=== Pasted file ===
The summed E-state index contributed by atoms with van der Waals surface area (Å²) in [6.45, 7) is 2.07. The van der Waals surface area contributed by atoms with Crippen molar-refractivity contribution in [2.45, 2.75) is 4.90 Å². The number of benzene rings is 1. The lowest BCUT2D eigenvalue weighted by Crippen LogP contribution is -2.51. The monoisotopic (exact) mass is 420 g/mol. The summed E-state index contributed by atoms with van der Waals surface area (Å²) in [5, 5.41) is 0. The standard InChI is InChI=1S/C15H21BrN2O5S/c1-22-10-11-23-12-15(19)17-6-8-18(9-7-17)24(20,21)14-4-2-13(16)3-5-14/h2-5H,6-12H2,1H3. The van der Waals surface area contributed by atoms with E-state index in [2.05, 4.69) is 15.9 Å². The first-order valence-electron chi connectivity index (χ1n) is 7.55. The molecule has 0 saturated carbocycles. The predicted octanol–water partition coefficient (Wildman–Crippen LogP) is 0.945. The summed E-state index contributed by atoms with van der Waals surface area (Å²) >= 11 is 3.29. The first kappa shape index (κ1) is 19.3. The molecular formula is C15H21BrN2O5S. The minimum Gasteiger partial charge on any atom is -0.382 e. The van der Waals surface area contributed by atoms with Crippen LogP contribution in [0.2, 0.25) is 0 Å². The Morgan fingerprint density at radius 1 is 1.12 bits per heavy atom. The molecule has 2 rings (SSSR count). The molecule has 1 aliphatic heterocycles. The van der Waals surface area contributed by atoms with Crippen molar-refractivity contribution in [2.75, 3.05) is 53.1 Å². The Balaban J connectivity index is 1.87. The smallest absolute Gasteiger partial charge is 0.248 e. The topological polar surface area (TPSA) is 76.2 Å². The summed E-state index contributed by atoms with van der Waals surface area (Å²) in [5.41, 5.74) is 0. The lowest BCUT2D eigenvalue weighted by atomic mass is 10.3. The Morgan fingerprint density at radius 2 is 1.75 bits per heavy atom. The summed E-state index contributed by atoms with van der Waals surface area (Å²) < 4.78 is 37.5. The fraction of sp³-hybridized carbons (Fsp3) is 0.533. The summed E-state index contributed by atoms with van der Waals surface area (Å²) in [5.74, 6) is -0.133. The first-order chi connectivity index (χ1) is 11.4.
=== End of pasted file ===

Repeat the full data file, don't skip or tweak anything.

The summed E-state index contributed by atoms with van der Waals surface area (Å²) in [6.45, 7) is 2.07. The van der Waals surface area contributed by atoms with Crippen molar-refractivity contribution in [2.45, 2.75) is 4.90 Å². The number of benzene rings is 1. The lowest BCUT2D eigenvalue weighted by Crippen LogP contribution is -2.51. The monoisotopic (exact) mass is 420 g/mol. The summed E-state index contributed by atoms with van der Waals surface area (Å²) in [5, 5.41) is 0. The standard InChI is InChI=1S/C15H21BrN2O5S/c1-22-10-11-23-12-15(19)17-6-8-18(9-7-17)24(20,21)14-4-2-13(16)3-5-14/h2-5H,6-12H2,1H3. The van der Waals surface area contributed by atoms with E-state index in [2.05, 4.69) is 15.9 Å². The first-order valence-electron chi connectivity index (χ1n) is 7.55. The molecule has 0 saturated carbocycles. The predicted octanol–water partition coefficient (Wildman–Crippen LogP) is 0.945. The summed E-state index contributed by atoms with van der Waals surface area (Å²) >= 11 is 3.29. The first kappa shape index (κ1) is 19.3. The molecular formula is C15H21BrN2O5S. The minimum Gasteiger partial charge on any atom is -0.382 e. The van der Waals surface area contributed by atoms with Crippen LogP contribution in [0.2, 0.25) is 0 Å². The Morgan fingerprint density at radius 1 is 1.12 bits per heavy atom. The molecule has 2 rings (SSSR count). The molecule has 1 aliphatic heterocycles. The van der Waals surface area contributed by atoms with Crippen molar-refractivity contribution in [2.75, 3.05) is 53.1 Å². The Balaban J connectivity index is 1.87. The smallest absolute Gasteiger partial charge is 0.248 e. The topological polar surface area (TPSA) is 76.2 Å². The summed E-state index contributed by atoms with van der Waals surface area (Å²) in [5.41, 5.74) is 0. The lowest BCUT2D eigenvalue weighted by atomic mass is 10.3. The Morgan fingerprint density at radius 2 is 1.75 bits per heavy atom. The summed E-state index contributed by atoms with van der Waals surface area (Å²) < 4.78 is 37.5. The fraction of sp³-hybridized carbons (Fsp3) is 0.533. The summed E-state index contributed by atoms with van der Waals surface area (Å²) in [5.74, 6) is -0.133. The first-order chi connectivity index (χ1) is 11.4.